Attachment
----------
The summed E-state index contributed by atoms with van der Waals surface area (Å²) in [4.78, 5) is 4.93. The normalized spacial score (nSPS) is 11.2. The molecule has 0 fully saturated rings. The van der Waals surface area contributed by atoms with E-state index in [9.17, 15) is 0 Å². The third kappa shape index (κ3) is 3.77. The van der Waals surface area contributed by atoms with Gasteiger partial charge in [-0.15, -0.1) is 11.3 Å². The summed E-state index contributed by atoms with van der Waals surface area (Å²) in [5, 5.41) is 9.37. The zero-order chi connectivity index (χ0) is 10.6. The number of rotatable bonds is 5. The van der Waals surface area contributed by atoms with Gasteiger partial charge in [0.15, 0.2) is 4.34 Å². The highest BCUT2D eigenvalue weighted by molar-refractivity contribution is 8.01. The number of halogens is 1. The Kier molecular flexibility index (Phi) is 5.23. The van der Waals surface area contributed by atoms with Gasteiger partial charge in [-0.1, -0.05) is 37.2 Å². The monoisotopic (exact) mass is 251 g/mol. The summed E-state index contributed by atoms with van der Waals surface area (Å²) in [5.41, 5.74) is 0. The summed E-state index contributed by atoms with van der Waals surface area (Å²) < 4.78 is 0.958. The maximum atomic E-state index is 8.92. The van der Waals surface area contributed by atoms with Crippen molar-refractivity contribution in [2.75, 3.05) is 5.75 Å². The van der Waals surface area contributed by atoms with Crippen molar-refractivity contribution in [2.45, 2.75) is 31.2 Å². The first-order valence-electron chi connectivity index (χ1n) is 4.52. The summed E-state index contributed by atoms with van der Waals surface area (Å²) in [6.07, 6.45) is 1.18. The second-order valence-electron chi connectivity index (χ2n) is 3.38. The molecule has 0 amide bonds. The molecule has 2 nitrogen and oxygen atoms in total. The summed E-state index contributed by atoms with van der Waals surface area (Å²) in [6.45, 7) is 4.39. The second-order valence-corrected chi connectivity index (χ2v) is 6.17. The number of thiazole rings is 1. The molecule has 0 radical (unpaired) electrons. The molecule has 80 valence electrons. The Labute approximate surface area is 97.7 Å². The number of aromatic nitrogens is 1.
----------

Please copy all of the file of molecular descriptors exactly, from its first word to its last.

The summed E-state index contributed by atoms with van der Waals surface area (Å²) in [4.78, 5) is 4.93. The normalized spacial score (nSPS) is 11.2. The molecule has 0 fully saturated rings. The van der Waals surface area contributed by atoms with E-state index in [9.17, 15) is 0 Å². The third kappa shape index (κ3) is 3.77. The van der Waals surface area contributed by atoms with Gasteiger partial charge in [-0.15, -0.1) is 11.3 Å². The summed E-state index contributed by atoms with van der Waals surface area (Å²) in [5, 5.41) is 9.37. The zero-order chi connectivity index (χ0) is 10.6. The number of rotatable bonds is 5. The van der Waals surface area contributed by atoms with Gasteiger partial charge in [0.15, 0.2) is 4.34 Å². The highest BCUT2D eigenvalue weighted by molar-refractivity contribution is 8.01. The number of halogens is 1. The Kier molecular flexibility index (Phi) is 5.23. The van der Waals surface area contributed by atoms with Gasteiger partial charge in [-0.1, -0.05) is 37.2 Å². The monoisotopic (exact) mass is 251 g/mol. The summed E-state index contributed by atoms with van der Waals surface area (Å²) in [5.41, 5.74) is 0. The summed E-state index contributed by atoms with van der Waals surface area (Å²) < 4.78 is 0.958. The maximum atomic E-state index is 8.92. The van der Waals surface area contributed by atoms with Crippen molar-refractivity contribution in [2.75, 3.05) is 5.75 Å². The van der Waals surface area contributed by atoms with Crippen molar-refractivity contribution in [2.45, 2.75) is 31.2 Å². The first-order valence-electron chi connectivity index (χ1n) is 4.52. The summed E-state index contributed by atoms with van der Waals surface area (Å²) in [6.07, 6.45) is 1.18. The second-order valence-electron chi connectivity index (χ2n) is 3.38. The molecule has 0 amide bonds. The molecule has 2 nitrogen and oxygen atoms in total. The summed E-state index contributed by atoms with van der Waals surface area (Å²) in [6.45, 7) is 4.39. The second-order valence-corrected chi connectivity index (χ2v) is 6.17. The number of thiazole rings is 1. The molecule has 0 radical (unpaired) electrons. The molecule has 80 valence electrons. The Labute approximate surface area is 97.7 Å². The number of aromatic nitrogens is 1.